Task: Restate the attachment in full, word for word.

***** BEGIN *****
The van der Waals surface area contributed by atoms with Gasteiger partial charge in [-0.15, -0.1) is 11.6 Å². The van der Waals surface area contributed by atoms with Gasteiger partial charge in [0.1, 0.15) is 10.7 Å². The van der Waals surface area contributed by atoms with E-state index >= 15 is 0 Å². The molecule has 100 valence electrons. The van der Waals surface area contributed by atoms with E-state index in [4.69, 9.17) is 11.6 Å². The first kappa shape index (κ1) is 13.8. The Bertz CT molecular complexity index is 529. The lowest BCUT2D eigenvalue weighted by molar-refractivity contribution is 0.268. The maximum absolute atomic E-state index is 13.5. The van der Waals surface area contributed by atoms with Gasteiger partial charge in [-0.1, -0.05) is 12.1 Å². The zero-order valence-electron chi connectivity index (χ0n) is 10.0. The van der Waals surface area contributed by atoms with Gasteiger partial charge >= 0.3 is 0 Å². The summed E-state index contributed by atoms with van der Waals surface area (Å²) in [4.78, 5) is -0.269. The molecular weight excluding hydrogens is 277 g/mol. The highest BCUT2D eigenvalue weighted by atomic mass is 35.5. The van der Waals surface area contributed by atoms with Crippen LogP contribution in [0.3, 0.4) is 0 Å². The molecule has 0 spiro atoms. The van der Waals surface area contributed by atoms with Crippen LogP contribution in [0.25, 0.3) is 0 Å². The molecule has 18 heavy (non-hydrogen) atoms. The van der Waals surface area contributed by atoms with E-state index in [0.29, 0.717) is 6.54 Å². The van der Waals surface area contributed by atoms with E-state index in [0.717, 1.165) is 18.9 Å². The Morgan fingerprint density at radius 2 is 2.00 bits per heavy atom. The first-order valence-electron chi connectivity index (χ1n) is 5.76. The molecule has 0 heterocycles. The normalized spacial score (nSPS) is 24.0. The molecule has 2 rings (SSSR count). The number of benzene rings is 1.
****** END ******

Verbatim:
The van der Waals surface area contributed by atoms with Gasteiger partial charge in [-0.15, -0.1) is 11.6 Å². The van der Waals surface area contributed by atoms with Gasteiger partial charge in [0.1, 0.15) is 10.7 Å². The van der Waals surface area contributed by atoms with E-state index >= 15 is 0 Å². The molecule has 100 valence electrons. The van der Waals surface area contributed by atoms with E-state index in [4.69, 9.17) is 11.6 Å². The first kappa shape index (κ1) is 13.8. The Bertz CT molecular complexity index is 529. The lowest BCUT2D eigenvalue weighted by molar-refractivity contribution is 0.268. The maximum absolute atomic E-state index is 13.5. The van der Waals surface area contributed by atoms with Gasteiger partial charge in [-0.1, -0.05) is 12.1 Å². The zero-order valence-electron chi connectivity index (χ0n) is 10.0. The van der Waals surface area contributed by atoms with Gasteiger partial charge >= 0.3 is 0 Å². The summed E-state index contributed by atoms with van der Waals surface area (Å²) in [4.78, 5) is -0.269. The molecular weight excluding hydrogens is 277 g/mol. The highest BCUT2D eigenvalue weighted by atomic mass is 35.5. The van der Waals surface area contributed by atoms with Crippen LogP contribution in [0.3, 0.4) is 0 Å². The molecule has 0 spiro atoms. The van der Waals surface area contributed by atoms with Crippen LogP contribution in [0.25, 0.3) is 0 Å². The molecule has 18 heavy (non-hydrogen) atoms. The van der Waals surface area contributed by atoms with E-state index in [0.29, 0.717) is 6.54 Å². The van der Waals surface area contributed by atoms with E-state index in [0.717, 1.165) is 18.9 Å². The Morgan fingerprint density at radius 2 is 2.00 bits per heavy atom. The first-order valence-electron chi connectivity index (χ1n) is 5.76. The molecule has 0 heterocycles. The normalized spacial score (nSPS) is 24.0. The molecule has 2 rings (SSSR count). The number of benzene rings is 1.